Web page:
California's five biggest computer projects

Published: Sunday, Aug. 18, 2013 - 1:02 am
Last Modified: Tuesday, Aug. 20, 2013 - 10:44 am

Failed computer hardware and software overhauls for California’s payroll system and the Department of Motor Vehicles highlight the government’s challenge to exploit technology – and those multimillion-dollar boondoggles weren’t even the biggest projects on the the menu. Here are the five most costly IT projects in state government:

1.FI$Cal

Financial Information System for California

What is it? A financial system for the entire state that will track all departments’ purchases of goods and services as well as keeping track of all bids and grant processes. Currently, the state’s vast government often operates like dozens of smaller governments. Many use separate computer systems developed decades ago to handle everything from payroll and procurement to caseload management and document tracking.

Department: Finance

Estimated cost: $617 million

Time frame: 11.9 years

The official line: “This project will replace the state’s aging and non-integrated financial systems with a single comprehensive financial application supporting the state’s fiscal and policy decision processes. The proposed solution is to implement an Enterprise Resource Planning application that will meet the state’s budget, accounting, and some procurement needs.”

2. EDR

Enterprise Data to Revenue Project

What is it? A new system to file and electronically validate state tax documents. It will also allow filers to submit taxes online, make payments and view previous tax returns in a way that feels more like handling an online bank account. Californians filed nearly 15.7 million state personal income tax returns last year.

Department: Franchise Tax Board

Estimated cost: $522 million

Time frame: 8 years

The official line: “This project is a major enterprise wide solution that will introduce a business process management system for the filing of tax returns in conjunction with expanded data capture of tax documents, enhanced validation of tax return information. The EDR will reduce the ‘tax gap’ and is anticipated to increase revenue up to $1 billion annually upon implementation.”

3. LRS

Los Angeles Eligibility, Automated Determination, Evaluation and Reporting Replacement System

What is it? An updated IT system for Los Angeles County to manage public assistance services, including CalWORKs, the CalFresh food program and others. Federal officials have said that the old Los Angeles system is inade- quate. A 2011 letter from federal welfare authorities said it “runs on unsupported hardware and is expensive to maintain.” Changes in federal health care law add another layer of complexity.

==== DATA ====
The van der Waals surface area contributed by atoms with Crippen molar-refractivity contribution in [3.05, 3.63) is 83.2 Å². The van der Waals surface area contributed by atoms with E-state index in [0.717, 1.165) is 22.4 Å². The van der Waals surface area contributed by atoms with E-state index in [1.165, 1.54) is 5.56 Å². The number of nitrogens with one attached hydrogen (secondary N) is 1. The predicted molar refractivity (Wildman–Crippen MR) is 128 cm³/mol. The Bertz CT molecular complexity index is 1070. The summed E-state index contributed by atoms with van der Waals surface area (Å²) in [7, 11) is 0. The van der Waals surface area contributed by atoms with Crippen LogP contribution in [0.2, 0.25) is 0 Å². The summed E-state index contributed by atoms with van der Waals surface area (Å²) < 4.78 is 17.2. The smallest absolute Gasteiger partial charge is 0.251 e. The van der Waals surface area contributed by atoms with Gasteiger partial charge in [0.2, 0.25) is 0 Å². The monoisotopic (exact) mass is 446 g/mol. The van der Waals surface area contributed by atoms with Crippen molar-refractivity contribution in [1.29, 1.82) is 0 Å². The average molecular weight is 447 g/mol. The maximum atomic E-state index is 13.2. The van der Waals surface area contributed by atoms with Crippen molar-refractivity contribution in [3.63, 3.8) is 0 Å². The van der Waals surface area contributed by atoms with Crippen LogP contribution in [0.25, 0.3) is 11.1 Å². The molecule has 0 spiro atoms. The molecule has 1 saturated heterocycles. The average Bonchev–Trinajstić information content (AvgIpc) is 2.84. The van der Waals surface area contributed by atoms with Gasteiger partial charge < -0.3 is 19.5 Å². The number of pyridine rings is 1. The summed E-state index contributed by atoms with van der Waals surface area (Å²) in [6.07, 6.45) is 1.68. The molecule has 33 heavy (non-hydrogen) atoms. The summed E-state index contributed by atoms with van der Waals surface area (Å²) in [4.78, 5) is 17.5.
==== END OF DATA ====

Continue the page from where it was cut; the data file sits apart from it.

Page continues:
Department: Health and Human Services Agency

Estimated cost: $476 million

Time frame: 11.3 years

The official line: “Proposes to replace the existing Los Angeles Eligibility, Automated Determination, Evaluation and Reporting automated welfare system with newer technology. The new system will determine eligibility and benefits for a variety of public assistance programs for Los Angeles County.”

4. CAL-MMIS

California Medicaid Management Information System

What is it? Replaces a 30-year-old system that sends out payments for goods and services rendered under Medi-Cal, the state’s version of the federal Medicaid program. The current system processes roughly 830,000 health provider claims per day, and weekly payments run at about $325 million for everything from doctor’s exams to prescription refills.

Department: Health Care Services

Estimated cost: $459 million (majority of cost covered by federal funds)

Time frame: 7.6 years The official line: “This service contract processes payments to health care providers of the Medi-Cal fee-for-service program, including physicians, pharmacies, hospitals and other providers under a new Fiscal Intermediary and includes replacement of the legacy system.”

5. CMIPS II

Case Management, Information and Payrolling System II

What is it? A payroll- and case-tracking system for California’s in-home care programs, which pay out $4 billion per year for services to the elderly. The system they use for assigning those payments and tracking some 400,000 cases statewide is 25 years old.

Department: Health and Human Services Agency

Estimated cost: $424 million

Time frame: 14 years

The official line: “Proposes to replace the existing legacy Case Management, Information and Payrolling System (CMIPS I) that handles case management and payrolling services for caregivers providing In-Home Supportive Services for qualified aged, blind, and disabled individuals. … The legacy CMIPS has been in production since 1973, utilizes outdated technology, and lacks adequate system documentation.”

Call The Bee's Jon Ortiz, (916) 321-1043. Follow him on Twitter @thestateworker and read his blog, The State Worker.

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